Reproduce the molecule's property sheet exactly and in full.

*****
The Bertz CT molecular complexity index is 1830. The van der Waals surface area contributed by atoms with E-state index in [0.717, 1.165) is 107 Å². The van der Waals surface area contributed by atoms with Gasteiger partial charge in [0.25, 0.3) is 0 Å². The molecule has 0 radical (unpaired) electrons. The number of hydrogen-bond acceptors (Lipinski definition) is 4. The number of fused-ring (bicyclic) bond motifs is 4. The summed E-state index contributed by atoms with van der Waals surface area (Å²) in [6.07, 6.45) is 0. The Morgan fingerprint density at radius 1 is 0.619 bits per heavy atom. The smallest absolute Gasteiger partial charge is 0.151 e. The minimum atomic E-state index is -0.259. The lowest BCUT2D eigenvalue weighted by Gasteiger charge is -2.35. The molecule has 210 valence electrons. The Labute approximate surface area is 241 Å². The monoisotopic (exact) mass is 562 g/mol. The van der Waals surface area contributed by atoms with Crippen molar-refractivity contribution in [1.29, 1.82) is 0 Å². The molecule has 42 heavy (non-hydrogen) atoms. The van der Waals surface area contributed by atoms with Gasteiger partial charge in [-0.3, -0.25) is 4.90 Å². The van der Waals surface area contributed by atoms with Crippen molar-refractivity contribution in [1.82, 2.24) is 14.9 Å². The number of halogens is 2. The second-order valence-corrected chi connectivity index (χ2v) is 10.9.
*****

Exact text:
The Bertz CT molecular complexity index is 1830. The van der Waals surface area contributed by atoms with E-state index in [0.717, 1.165) is 107 Å². The van der Waals surface area contributed by atoms with Gasteiger partial charge in [0.25, 0.3) is 0 Å². The molecule has 0 radical (unpaired) electrons. The number of hydrogen-bond acceptors (Lipinski definition) is 4. The number of fused-ring (bicyclic) bond motifs is 4. The summed E-state index contributed by atoms with van der Waals surface area (Å²) in [6.07, 6.45) is 0. The Morgan fingerprint density at radius 1 is 0.619 bits per heavy atom. The smallest absolute Gasteiger partial charge is 0.151 e. The minimum atomic E-state index is -0.259. The lowest BCUT2D eigenvalue weighted by Gasteiger charge is -2.35. The molecule has 210 valence electrons. The Labute approximate surface area is 241 Å². The monoisotopic (exact) mass is 562 g/mol. The van der Waals surface area contributed by atoms with Crippen molar-refractivity contribution in [1.29, 1.82) is 0 Å². The molecule has 42 heavy (non-hydrogen) atoms. The van der Waals surface area contributed by atoms with Gasteiger partial charge in [-0.3, -0.25) is 4.90 Å². The van der Waals surface area contributed by atoms with Crippen molar-refractivity contribution in [1.82, 2.24) is 14.9 Å². The number of halogens is 2. The second-order valence-corrected chi connectivity index (χ2v) is 10.9.